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Found 2 results

  1. Hello all! I just had a very quick question about Berwick Saga: how many units does the game allow you to bring to the final map? Also, other than Reese and Ward, are any units mandatory? Thanks for any help!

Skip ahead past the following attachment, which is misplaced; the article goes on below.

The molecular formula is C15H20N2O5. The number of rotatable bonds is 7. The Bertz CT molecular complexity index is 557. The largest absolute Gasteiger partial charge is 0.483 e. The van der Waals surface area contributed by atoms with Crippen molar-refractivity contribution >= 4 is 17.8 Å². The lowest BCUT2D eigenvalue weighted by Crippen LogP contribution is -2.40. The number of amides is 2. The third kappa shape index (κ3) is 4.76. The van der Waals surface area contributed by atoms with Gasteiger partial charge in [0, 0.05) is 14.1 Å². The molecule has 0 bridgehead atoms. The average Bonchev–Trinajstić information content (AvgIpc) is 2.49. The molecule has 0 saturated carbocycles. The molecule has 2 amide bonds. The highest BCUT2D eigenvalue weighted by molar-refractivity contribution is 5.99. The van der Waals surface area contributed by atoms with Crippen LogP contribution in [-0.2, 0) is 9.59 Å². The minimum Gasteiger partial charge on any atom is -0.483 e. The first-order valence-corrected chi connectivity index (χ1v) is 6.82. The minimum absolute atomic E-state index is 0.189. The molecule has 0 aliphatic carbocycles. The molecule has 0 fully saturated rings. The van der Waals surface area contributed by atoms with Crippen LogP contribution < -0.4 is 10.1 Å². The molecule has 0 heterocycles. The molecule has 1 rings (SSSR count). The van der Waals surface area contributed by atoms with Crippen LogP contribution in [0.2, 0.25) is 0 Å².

2. A couple of days ago I purchased this SRPG completely on a whim on the 3DS eShop, being told beforehand that it apparently plays really close to Final Fantasy: Tactics (a game I've never played). Today I finished it, and since I presume most of us on these forums is a fan of the genre, I thought I'd make a topic on the game, sharing my thoughts. But first, some general information Gameplay Mercenaries Saga 2 is an SRPG that takes place in a Medieval setting, utilizing common weaponry in said setting, such as: swords, spears, axes, bows, magic, and staffs. This sounds familiar, doesn't it? There are other weapons alongside the ones listed, but I'm not going to mention them all. Each type of weapons have different properties and benefits that influence your stats and even your attack range, so it's important to consider which unit gets what. You can also outfit your units with different pieces of clothing and accessories, changing their defences--both physical and magical--and evasion. It is important to keep your equipment and items in constant check, as it could mean the difference between a unit being incapacitated in two hits, and the same being defeated in three. Incapacitated? Yeah, your units don't die in this game. If they fall in battle, you have a set number of turns (that lower as you increase the difficulty) to revive them before they retreat, rendering them unusable for the remaining chapter/skirmish. Considering deployment slots per chapter are limited, you are going to want to keep them in the field of battle, as a loss of a single unit can make otherwise-fine chapters pretty hard at times The game is played on a gridded map, emphasizing terrain height and character direction as important considerations. Want to deliver more damage? Attack the enemy's behind on higher terrain. Want to receive less damage? Position yourself so the enemy can only attack you from the front. These are important to note, as they can change the damage you dish out or take considerably. Any action you undergo, other than waiting or defending, will net you experience. For most actions, you will gain ten experience points; but when in combat, EXP gained can vary, depending on the level difference between yourself and the opponent. The most you can gain is thirty. Once a unit gains one hundred experience, they will level up, increasing their stats When your units reach a certain level, an optional branching promotion opens up to them, allowing you to go one of two paths. The commitment should not concern you too much, however, since you can jump between them whenever you want, so long as you pay the initial fee. Which are paid by Skill Points. SP is what you use to learn and strengthen your skills in this game, Take note, though: if you level up a skill too much, its Magic Point (MP) usage may outweigh the unit's MP growth, meaning you won't be able to consecutively use the same Skill over and over again. MP is, from what I've experienced and aware of, unique to this game, in that at the start of every turn all units that are conscious regain a set amount of MP, depending on their regenerative growths and the max amount of MP they can ultimately store Once you complete the game for the first time, two new difficulties get unlocked, enhancing replayability. This, alongside the wide assortment of skills each character has access to, does mean the game can be replayed to some extent The story The game starts off with Prince Laz, the next-in-line to the throne of the kingdom (to my memory, the kingdom is unnamed, unfortunately), out practising his archery with his subordinates: Claude, Victor, and Boris. Claude is the Captain of the Order of the Silver Eagle--a group of knights that act under the young prince--and thus takes his orders directly from the prince himself. Out practising, the four are suddenly ambushed by a group of assassins, looking to rob the prince of his life. The assassins are killed, but not without intoxicating the prince with an extremely potent poison. No known antidote within the kingdom can cure the prince, so Claude and company must venture out to try and find this antitoxin before it's too late, as well as find out who--and why--Laz's life is on someone's to-die list. The game's plot will eventually take the Silver Eagle through punishing deserts, derelict mines, snowy mountains, and even out to sea. Though the plot can be hard to fully understand at times, it's still moderately engaging and exciting, so you still know what's going on most of the time. The game's campaign, if you don't do any of the free, optional skirmishes, will take you roughly 18-20 hours, depending on skill level and/or difficulty chosen Unfortunately, the game suffers from a poor localisation, with typos and punctuation errors being quite noticeable. It's not horrendously bad or anything, but it looks pretty amateur-ish. Characters seem a bit dull and perhaps one-dimensional at times; however they are not unlikeable, and the game does have humour now and again. Still, the lack of development is a shame, since the length of the game could have incorporated some character development during the plot. Saying that, seeing as this a low budget title, this does not surprise me. And speaking of low budget... Presentation The music in this game is nothing good. Mediocre, at best. A lot of the same tracks repeat during the chapters, too, which doesn't help set the correct tone. I normally played this game with other music playing in the background. What I will say is that the music is reminiscent of tracks you would have heard during the Game Boy Advance era. So if you're into that sort of thing, then the music might be up your alley. In fact, I think this game would not have looked out of place as a GBA title, looking at its aesthetic; the units and maps are both sprite-based, adding to the more retro feel. The artstyle used for the character portraits is very watercolour-like (I'm not an expert of art, my apologies), and they look pretty presentable. These also anime influences here; an example would be eyebrows being visible over a person's hair. Mind you, the proportions on their faces are all sensible, so they look a little more realistic, if lacking intricate detail Prices (as of the time this post was first made) UK: £3.99 America: $4.99 Europe: ? (I imagine it's €4.99) Well, that's that. ... What, you thought this was a review? It was going to be, originally, but I decided to turn the thread into a general discussion thread for the game. But, I will say--and this is my opinion, not meant to be informative-- for the current price, this game is really good value. The length, the potential replayability, the varying strategies you can pull off--it's all alluring. The music isn't the best in the world, but that can be countered by playing your own pieces of music instead. For the gameplay alone, Mercenaries Saga 2: Order of the Silver Eagle is worth it. The plot, though it did raise an eyebrow here and there, did give me more incentive to play some of the chapters. If you like SRPGs, you should get this game